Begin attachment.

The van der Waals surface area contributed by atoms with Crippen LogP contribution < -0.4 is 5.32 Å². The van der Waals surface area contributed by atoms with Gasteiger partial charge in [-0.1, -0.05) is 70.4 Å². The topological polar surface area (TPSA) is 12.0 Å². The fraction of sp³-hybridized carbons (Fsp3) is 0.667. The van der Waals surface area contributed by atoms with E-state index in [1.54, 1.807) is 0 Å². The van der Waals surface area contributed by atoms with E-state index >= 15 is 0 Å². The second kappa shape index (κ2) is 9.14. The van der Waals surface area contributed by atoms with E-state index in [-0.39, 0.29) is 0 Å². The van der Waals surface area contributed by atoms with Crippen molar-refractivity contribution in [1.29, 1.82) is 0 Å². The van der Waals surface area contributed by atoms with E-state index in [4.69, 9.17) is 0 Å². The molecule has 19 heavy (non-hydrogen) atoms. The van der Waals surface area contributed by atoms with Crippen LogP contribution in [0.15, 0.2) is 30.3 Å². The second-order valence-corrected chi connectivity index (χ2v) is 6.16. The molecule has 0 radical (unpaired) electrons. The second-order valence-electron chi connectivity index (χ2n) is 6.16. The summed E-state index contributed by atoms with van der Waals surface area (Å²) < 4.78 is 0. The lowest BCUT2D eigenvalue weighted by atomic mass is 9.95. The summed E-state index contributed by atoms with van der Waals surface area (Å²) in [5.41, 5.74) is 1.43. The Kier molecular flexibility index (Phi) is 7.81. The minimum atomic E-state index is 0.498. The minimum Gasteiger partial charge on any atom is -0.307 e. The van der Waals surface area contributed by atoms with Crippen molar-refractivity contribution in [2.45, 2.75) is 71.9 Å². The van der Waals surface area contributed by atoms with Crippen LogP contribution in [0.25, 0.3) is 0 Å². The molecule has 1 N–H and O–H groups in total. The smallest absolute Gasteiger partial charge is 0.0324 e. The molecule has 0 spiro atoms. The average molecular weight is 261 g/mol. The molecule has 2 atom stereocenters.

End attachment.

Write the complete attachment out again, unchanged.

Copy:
The van der Waals surface area contributed by atoms with Crippen LogP contribution < -0.4 is 5.32 Å². The van der Waals surface area contributed by atoms with Gasteiger partial charge in [-0.1, -0.05) is 70.4 Å². The topological polar surface area (TPSA) is 12.0 Å². The fraction of sp³-hybridized carbons (Fsp3) is 0.667. The van der Waals surface area contributed by atoms with E-state index in [1.54, 1.807) is 0 Å². The van der Waals surface area contributed by atoms with E-state index >= 15 is 0 Å². The second kappa shape index (κ2) is 9.14. The van der Waals surface area contributed by atoms with E-state index in [-0.39, 0.29) is 0 Å². The van der Waals surface area contributed by atoms with Crippen molar-refractivity contribution in [1.29, 1.82) is 0 Å². The van der Waals surface area contributed by atoms with E-state index in [4.69, 9.17) is 0 Å². The molecule has 19 heavy (non-hydrogen) atoms. The van der Waals surface area contributed by atoms with Crippen LogP contribution in [0.15, 0.2) is 30.3 Å². The second-order valence-corrected chi connectivity index (χ2v) is 6.16. The molecule has 0 radical (unpaired) electrons. The second-order valence-electron chi connectivity index (χ2n) is 6.16. The summed E-state index contributed by atoms with van der Waals surface area (Å²) < 4.78 is 0. The lowest BCUT2D eigenvalue weighted by atomic mass is 9.95. The summed E-state index contributed by atoms with van der Waals surface area (Å²) in [5.41, 5.74) is 1.43. The Kier molecular flexibility index (Phi) is 7.81. The minimum atomic E-state index is 0.498. The minimum Gasteiger partial charge on any atom is -0.307 e. The van der Waals surface area contributed by atoms with Crippen molar-refractivity contribution in [2.45, 2.75) is 71.9 Å². The van der Waals surface area contributed by atoms with Crippen LogP contribution in [0.25, 0.3) is 0 Å². The molecule has 1 N–H and O–H groups in total. The smallest absolute Gasteiger partial charge is 0.0324 e. The molecule has 0 spiro atoms. The average molecular weight is 261 g/mol. The molecule has 2 atom stereocenters.